At WhyHunger we know it’s important to stay critically informed on the issues related to hunger and poverty, while also uplifting the voices, stories and successes of grassroots food justice advocates. So, every couple of weeks we’ll be sharing a compilation of articles that highlight the intersections of racial, social and environmental justice to spur conversations and keep you up-to-date with relevant news.
Below are the latest picks:
While the U.S. government’s declaration that poverty in our country is no longer an issue, data proves otherwise. Poverty is a complex issue that persists in the U.S. today.
Eco Interns, based in Southern New Jersey, is training teenagers entrepreneurial skills through sustainable food. What’s one of the successful homegrown initiatives? Kapow hot sauce.
Vacant lots are a common part of the urban landscape, especially in low-income neighborhoods, but they don’t have to be. Recent research found that access to green space like community gardens or parks can reduce symptoms of depression for people who live near them.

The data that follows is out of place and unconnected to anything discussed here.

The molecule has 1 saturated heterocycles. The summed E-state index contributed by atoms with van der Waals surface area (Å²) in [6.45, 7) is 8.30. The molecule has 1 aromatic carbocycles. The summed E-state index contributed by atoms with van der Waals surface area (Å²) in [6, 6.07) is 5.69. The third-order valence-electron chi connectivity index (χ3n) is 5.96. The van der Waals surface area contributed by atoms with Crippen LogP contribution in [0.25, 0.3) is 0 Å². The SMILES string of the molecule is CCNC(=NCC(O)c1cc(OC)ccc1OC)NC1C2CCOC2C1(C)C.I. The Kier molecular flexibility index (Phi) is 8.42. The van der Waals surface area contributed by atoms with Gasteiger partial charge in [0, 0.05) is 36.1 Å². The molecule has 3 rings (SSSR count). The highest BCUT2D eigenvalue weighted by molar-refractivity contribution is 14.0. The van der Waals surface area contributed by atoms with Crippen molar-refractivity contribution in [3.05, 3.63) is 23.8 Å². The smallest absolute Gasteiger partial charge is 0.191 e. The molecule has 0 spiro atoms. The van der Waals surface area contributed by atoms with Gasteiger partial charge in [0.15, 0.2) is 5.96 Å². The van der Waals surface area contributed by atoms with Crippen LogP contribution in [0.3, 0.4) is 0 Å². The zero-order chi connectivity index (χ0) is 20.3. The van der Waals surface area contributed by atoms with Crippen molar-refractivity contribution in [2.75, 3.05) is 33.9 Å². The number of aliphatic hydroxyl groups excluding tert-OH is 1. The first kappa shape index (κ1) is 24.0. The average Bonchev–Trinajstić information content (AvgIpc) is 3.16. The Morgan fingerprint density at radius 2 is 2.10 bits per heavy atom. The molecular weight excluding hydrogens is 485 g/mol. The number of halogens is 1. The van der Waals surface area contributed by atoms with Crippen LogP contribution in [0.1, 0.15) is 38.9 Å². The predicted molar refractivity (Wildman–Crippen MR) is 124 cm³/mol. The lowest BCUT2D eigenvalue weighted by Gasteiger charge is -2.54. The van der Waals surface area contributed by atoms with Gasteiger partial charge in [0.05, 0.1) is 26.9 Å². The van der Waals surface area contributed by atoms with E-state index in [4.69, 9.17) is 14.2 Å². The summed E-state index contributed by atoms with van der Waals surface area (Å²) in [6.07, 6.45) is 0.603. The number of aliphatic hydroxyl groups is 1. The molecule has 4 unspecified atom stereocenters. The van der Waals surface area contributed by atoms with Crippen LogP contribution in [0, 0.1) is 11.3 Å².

After almost 4 years of legislative battles, 21 young environmental justice advocates gained a big victory on Capitol Hill. The group is now able to continue suing the federal government for failing to properly address the climate crisis.
Despite a plethora of dining options on many college campuses, a large number of students faced with rising costs for tuition, room and board and stagnate financial aid are going hungry. Learn how colleges and fellow students are creating solutions.
Frequently confronted by white people’s inability to productively discuss racism or admit their own bias in the diversity-training workshops that she leads, Robin DiAngelo dedicated her new book to this very phenomenon.
Climate change is not only a threat to the environment and human health; it poses a major danger to cultural practices. For the Gullah people living on the east coast of the United States, this means finding ways to preserve their culinary traditions.
SNAP is intended to supplement other food sources; however, it has become the sole source of sustenance in millions of households. What’s more is that many families on SNAP have trouble affording healthy and nutritious food or lack the time or resources it takes to prepare it.